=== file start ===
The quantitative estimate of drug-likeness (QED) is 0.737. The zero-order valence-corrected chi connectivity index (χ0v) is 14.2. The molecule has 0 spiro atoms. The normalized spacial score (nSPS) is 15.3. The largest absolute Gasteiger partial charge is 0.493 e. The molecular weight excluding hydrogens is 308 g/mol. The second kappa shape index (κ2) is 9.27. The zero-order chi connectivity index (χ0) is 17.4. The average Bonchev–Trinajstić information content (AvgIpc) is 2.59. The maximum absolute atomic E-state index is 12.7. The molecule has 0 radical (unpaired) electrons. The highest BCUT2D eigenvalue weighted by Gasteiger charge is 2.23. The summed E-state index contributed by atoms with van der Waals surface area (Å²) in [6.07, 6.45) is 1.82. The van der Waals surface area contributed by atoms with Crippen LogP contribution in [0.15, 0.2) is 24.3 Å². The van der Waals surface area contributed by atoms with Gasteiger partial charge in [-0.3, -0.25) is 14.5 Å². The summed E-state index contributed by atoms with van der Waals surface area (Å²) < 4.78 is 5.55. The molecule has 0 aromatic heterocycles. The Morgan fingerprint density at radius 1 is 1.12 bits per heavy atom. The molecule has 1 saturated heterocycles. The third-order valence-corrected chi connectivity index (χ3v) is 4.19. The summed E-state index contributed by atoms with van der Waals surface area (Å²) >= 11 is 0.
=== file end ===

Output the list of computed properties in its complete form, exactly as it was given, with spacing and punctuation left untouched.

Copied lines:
The quantitative estimate of drug-likeness (QED) is 0.737. The zero-order valence-corrected chi connectivity index (χ0v) is 14.2. The molecule has 0 spiro atoms. The normalized spacial score (nSPS) is 15.3. The largest absolute Gasteiger partial charge is 0.493 e. The molecular weight excluding hydrogens is 308 g/mol. The second kappa shape index (κ2) is 9.27. The zero-order chi connectivity index (χ0) is 17.4. The average Bonchev–Trinajstić information content (AvgIpc) is 2.59. The maximum absolute atomic E-state index is 12.7. The molecule has 0 radical (unpaired) electrons. The highest BCUT2D eigenvalue weighted by Gasteiger charge is 2.23. The summed E-state index contributed by atoms with van der Waals surface area (Å²) in [6.07, 6.45) is 1.82. The van der Waals surface area contributed by atoms with Crippen LogP contribution in [0.15, 0.2) is 24.3 Å². The van der Waals surface area contributed by atoms with Gasteiger partial charge in [-0.3, -0.25) is 14.5 Å². The summed E-state index contributed by atoms with van der Waals surface area (Å²) < 4.78 is 5.55. The molecule has 0 aromatic heterocycles. The Morgan fingerprint density at radius 1 is 1.12 bits per heavy atom. The molecule has 1 saturated heterocycles. The third-order valence-corrected chi connectivity index (χ3v) is 4.19. The summed E-state index contributed by atoms with van der Waals surface area (Å²) >= 11 is 0.